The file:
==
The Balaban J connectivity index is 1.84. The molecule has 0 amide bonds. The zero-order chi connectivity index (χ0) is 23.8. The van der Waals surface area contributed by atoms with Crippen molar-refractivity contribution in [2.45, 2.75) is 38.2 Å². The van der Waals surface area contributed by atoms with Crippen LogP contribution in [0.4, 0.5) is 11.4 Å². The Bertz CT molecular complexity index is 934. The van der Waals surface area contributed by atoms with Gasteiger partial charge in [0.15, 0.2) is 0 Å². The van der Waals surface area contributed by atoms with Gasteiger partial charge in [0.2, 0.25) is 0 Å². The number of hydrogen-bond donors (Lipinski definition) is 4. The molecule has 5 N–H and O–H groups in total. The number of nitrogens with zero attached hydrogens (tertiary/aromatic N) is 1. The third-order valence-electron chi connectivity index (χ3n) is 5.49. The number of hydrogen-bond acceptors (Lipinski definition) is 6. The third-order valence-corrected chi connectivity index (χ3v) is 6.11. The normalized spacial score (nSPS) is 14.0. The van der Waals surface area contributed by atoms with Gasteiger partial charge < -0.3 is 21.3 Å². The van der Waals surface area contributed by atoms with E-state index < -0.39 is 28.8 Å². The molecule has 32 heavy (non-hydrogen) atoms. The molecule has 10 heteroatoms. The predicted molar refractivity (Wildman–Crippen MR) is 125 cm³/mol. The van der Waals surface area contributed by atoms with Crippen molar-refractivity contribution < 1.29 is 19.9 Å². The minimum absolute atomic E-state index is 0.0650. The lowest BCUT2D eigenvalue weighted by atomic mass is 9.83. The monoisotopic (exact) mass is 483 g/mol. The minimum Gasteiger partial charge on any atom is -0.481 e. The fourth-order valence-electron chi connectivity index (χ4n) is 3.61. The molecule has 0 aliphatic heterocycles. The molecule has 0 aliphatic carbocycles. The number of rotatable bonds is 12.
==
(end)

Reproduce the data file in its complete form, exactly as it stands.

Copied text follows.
The Balaban J connectivity index is 1.84. The molecule has 0 amide bonds. The zero-order chi connectivity index (χ0) is 23.8. The van der Waals surface area contributed by atoms with Crippen molar-refractivity contribution in [2.45, 2.75) is 38.2 Å². The van der Waals surface area contributed by atoms with Crippen LogP contribution in [0.4, 0.5) is 11.4 Å². The Bertz CT molecular complexity index is 934. The van der Waals surface area contributed by atoms with Gasteiger partial charge in [0.15, 0.2) is 0 Å². The van der Waals surface area contributed by atoms with Gasteiger partial charge in [0.2, 0.25) is 0 Å². The number of hydrogen-bond donors (Lipinski definition) is 4. The molecule has 5 N–H and O–H groups in total. The number of nitrogens with zero attached hydrogens (tertiary/aromatic N) is 1. The third-order valence-electron chi connectivity index (χ3n) is 5.49. The number of hydrogen-bond acceptors (Lipinski definition) is 6. The third-order valence-corrected chi connectivity index (χ3v) is 6.11. The normalized spacial score (nSPS) is 14.0. The van der Waals surface area contributed by atoms with Gasteiger partial charge < -0.3 is 21.3 Å². The van der Waals surface area contributed by atoms with E-state index < -0.39 is 28.8 Å². The molecule has 32 heavy (non-hydrogen) atoms. The molecule has 10 heteroatoms. The predicted molar refractivity (Wildman–Crippen MR) is 125 cm³/mol. The van der Waals surface area contributed by atoms with Crippen molar-refractivity contribution < 1.29 is 19.9 Å². The minimum absolute atomic E-state index is 0.0650. The lowest BCUT2D eigenvalue weighted by atomic mass is 9.83. The monoisotopic (exact) mass is 483 g/mol. The minimum Gasteiger partial charge on any atom is -0.481 e. The fourth-order valence-electron chi connectivity index (χ4n) is 3.61. The molecule has 0 aliphatic heterocycles. The molecule has 0 aliphatic carbocycles. The number of rotatable bonds is 12.